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Thomas Wentworth Higginson, Carlyle's laugh and other surprises, V. James Fenimore Cooper (search)
eeley's New Yorker ) a superlative dolt and the common mark of scorn and contempt of every well-informed American ; and so did Webb, when he pronounced the novelist a base-minded caitiff who had traduced his country. Not being able to reach his English opponents, Cooper turned on these Americans, and spent years in attacking Webb and others through the courts, gaining little and losing much through the long vicissitudes of petty local lawsuits. The fact has kept alive their memory; but for Lowell's keener shaft, Cooper has written six volumes to show he's as good as a lord, there was no redress. The arrow lodged and split the target. Like Scott and most other novelists, Cooper was rarely successful with his main characters, but was saved by his subordinate ones. These were strong, fresh, characteristic, human; and they lay, as I have already said, in several different directions, all equally marked. If he did not create permanent types in Harvey Birch the spy, Leather-Stocking
Thomas Wentworth Higginson, Carlyle's laugh and other surprises, VII: Henry David Thoreau (search)
a life-long renunciation of his fellow men; to complain of him as waiving all interest in public affairs when the great crisis of John Brown's execution had found him far more awake to it than Lowell was,--this was only explainable by the lingering tradition of that savage period of criticism, initiated by Poe, in whose hands the thing became a tomahawk. As a matter of fact, the tomahawk had in this case its immediate effect; and the English editor and biographer of Thoreau has stated that Lowell's criticism is to this day the great obstacle to the acceptance of Thoreau's writings in England. It is to be remembered, however, that Thoreau was not wholly of English but partly of French origin, and was, it might be added, of a sort of moral-Oriental, or Puritan Pagan temperament. With a literary feeling even stronger than his feeling for nature,--the proof of this being that he could not, like many men, enjoy nature in silence,--he put his observations always on the level of literatu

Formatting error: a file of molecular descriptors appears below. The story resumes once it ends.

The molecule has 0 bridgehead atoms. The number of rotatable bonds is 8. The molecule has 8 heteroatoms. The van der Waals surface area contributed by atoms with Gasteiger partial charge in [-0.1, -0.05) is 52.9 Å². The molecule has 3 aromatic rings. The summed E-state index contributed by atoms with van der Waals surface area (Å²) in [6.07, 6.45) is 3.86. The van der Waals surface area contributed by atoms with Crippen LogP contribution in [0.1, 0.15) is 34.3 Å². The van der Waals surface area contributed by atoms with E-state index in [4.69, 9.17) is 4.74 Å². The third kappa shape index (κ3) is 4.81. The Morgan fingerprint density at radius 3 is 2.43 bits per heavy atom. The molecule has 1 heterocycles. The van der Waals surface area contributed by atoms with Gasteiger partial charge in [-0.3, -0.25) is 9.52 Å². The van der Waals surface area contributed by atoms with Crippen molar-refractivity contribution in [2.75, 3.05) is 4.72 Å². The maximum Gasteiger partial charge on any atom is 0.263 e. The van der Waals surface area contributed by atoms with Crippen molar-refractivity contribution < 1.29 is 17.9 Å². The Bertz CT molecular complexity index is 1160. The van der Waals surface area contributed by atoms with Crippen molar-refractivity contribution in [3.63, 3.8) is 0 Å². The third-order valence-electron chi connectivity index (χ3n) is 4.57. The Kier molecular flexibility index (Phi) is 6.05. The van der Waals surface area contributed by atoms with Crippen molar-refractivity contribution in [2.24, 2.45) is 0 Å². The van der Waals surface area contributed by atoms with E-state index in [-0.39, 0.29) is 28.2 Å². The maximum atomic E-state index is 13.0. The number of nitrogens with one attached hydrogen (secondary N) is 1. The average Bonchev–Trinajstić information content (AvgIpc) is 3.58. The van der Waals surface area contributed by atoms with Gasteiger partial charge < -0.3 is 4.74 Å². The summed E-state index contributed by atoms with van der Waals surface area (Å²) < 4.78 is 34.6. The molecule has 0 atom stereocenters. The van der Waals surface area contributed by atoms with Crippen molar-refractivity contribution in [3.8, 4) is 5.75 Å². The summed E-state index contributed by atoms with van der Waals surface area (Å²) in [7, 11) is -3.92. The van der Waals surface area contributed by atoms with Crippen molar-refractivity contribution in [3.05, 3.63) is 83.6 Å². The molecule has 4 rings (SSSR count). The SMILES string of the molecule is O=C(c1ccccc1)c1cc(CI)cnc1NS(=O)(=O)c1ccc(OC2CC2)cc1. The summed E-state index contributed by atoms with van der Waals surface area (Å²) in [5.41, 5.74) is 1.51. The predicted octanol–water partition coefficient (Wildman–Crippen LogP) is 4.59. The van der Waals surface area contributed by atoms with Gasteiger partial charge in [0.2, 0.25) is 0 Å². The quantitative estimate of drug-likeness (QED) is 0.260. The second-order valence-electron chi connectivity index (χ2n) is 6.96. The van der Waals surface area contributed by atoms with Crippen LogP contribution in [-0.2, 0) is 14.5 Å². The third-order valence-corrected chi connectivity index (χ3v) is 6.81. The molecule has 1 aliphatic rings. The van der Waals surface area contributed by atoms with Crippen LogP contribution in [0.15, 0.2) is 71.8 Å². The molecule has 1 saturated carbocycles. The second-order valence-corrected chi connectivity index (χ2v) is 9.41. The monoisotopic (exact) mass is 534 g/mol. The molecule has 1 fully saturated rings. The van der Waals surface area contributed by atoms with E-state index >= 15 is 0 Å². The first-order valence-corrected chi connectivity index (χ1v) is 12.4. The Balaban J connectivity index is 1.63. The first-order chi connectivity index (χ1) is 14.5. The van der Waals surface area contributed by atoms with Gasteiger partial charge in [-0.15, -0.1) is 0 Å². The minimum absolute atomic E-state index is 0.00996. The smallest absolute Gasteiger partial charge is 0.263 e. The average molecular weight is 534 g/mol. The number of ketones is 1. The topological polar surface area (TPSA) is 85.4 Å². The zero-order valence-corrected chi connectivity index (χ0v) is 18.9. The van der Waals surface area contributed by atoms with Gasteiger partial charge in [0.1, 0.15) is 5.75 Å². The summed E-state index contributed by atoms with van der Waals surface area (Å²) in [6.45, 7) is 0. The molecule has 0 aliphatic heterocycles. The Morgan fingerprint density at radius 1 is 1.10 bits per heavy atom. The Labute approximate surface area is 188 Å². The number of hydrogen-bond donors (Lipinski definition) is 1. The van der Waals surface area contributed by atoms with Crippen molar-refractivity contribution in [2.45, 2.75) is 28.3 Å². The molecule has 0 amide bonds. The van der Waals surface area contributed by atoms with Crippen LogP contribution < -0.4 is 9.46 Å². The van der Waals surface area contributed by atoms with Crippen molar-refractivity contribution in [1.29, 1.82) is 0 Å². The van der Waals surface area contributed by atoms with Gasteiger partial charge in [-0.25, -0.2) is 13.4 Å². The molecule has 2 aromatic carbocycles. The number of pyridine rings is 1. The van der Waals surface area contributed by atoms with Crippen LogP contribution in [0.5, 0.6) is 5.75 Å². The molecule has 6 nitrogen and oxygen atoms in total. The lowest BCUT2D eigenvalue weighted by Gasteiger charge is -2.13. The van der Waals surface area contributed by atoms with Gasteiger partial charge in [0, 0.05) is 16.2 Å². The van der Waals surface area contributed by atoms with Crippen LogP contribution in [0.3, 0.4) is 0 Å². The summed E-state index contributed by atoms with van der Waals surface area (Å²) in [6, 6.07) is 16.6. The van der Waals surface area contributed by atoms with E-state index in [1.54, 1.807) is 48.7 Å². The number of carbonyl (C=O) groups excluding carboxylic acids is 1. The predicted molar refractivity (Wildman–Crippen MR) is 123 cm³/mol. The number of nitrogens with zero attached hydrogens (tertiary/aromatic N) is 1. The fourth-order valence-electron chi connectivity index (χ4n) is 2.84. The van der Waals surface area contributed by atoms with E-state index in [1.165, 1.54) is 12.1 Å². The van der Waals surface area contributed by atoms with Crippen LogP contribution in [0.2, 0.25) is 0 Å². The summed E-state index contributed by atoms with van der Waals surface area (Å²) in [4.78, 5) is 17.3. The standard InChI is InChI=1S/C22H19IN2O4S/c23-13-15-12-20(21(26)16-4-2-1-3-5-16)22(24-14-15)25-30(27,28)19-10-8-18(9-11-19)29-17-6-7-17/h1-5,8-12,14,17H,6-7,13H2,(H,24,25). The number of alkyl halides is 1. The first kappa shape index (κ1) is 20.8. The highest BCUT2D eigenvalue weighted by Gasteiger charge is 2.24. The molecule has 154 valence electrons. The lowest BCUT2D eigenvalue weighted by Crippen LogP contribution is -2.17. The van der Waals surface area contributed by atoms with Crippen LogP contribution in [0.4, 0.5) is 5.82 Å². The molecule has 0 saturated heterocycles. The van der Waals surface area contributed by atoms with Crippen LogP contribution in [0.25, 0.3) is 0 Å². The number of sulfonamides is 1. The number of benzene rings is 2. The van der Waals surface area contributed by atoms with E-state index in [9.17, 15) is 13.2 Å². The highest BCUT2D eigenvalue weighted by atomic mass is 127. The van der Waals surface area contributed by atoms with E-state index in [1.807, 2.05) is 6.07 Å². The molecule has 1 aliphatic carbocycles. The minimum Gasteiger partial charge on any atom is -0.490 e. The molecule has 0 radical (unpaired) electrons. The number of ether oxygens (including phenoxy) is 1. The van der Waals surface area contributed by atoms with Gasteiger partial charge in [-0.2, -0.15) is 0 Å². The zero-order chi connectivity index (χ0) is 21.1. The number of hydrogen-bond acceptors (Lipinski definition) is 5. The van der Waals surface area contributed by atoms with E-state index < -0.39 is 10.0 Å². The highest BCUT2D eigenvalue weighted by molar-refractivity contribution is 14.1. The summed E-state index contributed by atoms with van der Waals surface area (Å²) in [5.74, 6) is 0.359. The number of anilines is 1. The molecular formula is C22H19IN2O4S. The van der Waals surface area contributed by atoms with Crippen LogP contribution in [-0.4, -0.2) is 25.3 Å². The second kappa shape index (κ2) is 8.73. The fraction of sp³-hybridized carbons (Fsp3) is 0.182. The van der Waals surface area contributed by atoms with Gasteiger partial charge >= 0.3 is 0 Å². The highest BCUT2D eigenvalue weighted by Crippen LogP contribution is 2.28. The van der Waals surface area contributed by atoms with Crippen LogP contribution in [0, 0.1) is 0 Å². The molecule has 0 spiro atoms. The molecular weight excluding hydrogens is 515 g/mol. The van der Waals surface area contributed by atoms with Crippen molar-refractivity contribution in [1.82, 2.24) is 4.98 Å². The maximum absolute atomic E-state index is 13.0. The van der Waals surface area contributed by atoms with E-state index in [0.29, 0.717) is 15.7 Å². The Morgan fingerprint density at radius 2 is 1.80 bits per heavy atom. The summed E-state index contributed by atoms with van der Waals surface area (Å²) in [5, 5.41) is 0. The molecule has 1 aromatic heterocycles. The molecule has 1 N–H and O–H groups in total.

Thomas Wentworth Higginson, Carlyle's laugh and other surprises, chapter 12 (search)
and I'll begin by thanking you for calling my attention to the error in re Palfrey — which, of course, I shall correct. Another friend has written me to say that Lowell's father was a Unitarian — not a Congregationalist. But Lowell himself told me, the other day, that his father never would call himself a Unitarian, and that he find the author deep in a discussion of Lowell, for instance, and complaining of that poet's prose or verse. Not compactly moulded, Stedman says, even of much of Lowell's work. He had a way, moreover, of dropping like his own bobolink, of letting down his fine passages with odd conceits, mixed metaphors, and licenses which, as ahere are good enough counters in the language for any poet's need. These failings, Stedman says, have perplexed the poet's friends and teased his reviewers. Yet Lowell's critic is more chargeable with diffuseness than is Lowell himself in prose essays, which is saying a good deal. Stedman devotes forty-five pages to Lowell and